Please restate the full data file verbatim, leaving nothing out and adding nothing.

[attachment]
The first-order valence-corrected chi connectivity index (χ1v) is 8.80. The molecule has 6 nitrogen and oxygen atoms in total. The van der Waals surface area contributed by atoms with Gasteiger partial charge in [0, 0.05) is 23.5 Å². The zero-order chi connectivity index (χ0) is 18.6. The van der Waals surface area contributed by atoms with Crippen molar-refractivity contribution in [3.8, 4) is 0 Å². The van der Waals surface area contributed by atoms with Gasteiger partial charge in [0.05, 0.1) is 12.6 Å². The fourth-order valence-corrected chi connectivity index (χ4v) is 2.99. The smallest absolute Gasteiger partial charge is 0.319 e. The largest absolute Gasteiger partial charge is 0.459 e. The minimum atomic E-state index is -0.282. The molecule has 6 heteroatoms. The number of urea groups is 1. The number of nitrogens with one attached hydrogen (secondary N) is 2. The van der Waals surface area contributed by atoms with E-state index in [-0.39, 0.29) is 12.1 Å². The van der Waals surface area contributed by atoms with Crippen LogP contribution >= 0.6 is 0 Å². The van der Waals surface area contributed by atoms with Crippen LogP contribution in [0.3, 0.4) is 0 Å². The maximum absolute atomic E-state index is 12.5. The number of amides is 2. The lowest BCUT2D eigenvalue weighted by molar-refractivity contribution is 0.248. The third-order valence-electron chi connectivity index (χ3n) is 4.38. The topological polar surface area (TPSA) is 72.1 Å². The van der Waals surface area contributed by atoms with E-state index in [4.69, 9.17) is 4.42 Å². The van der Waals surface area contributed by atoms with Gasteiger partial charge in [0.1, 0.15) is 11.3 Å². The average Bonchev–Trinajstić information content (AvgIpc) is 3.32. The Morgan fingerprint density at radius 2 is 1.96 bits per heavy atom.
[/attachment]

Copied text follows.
The first-order valence-corrected chi connectivity index (χ1v) is 8.80. The molecule has 6 nitrogen and oxygen atoms in total. The van der Waals surface area contributed by atoms with Gasteiger partial charge in [0, 0.05) is 23.5 Å². The zero-order chi connectivity index (χ0) is 18.6. The van der Waals surface area contributed by atoms with Crippen molar-refractivity contribution in [3.8, 4) is 0 Å². The van der Waals surface area contributed by atoms with Gasteiger partial charge in [0.05, 0.1) is 12.6 Å². The fourth-order valence-corrected chi connectivity index (χ4v) is 2.99. The smallest absolute Gasteiger partial charge is 0.319 e. The largest absolute Gasteiger partial charge is 0.459 e. The minimum atomic E-state index is -0.282. The molecule has 6 heteroatoms. The number of urea groups is 1. The number of nitrogens with one attached hydrogen (secondary N) is 2. The van der Waals surface area contributed by atoms with E-state index in [-0.39, 0.29) is 12.1 Å². The van der Waals surface area contributed by atoms with Crippen LogP contribution >= 0.6 is 0 Å². The van der Waals surface area contributed by atoms with Crippen LogP contribution in [0.3, 0.4) is 0 Å². The maximum absolute atomic E-state index is 12.5. The number of amides is 2. The lowest BCUT2D eigenvalue weighted by molar-refractivity contribution is 0.248. The third-order valence-electron chi connectivity index (χ3n) is 4.38. The topological polar surface area (TPSA) is 72.1 Å². The van der Waals surface area contributed by atoms with E-state index in [4.69, 9.17) is 4.42 Å². The van der Waals surface area contributed by atoms with Gasteiger partial charge in [0.1, 0.15) is 11.3 Å². The average Bonchev–Trinajstić information content (AvgIpc) is 3.32. The Morgan fingerprint density at radius 2 is 1.96 bits per heavy atom.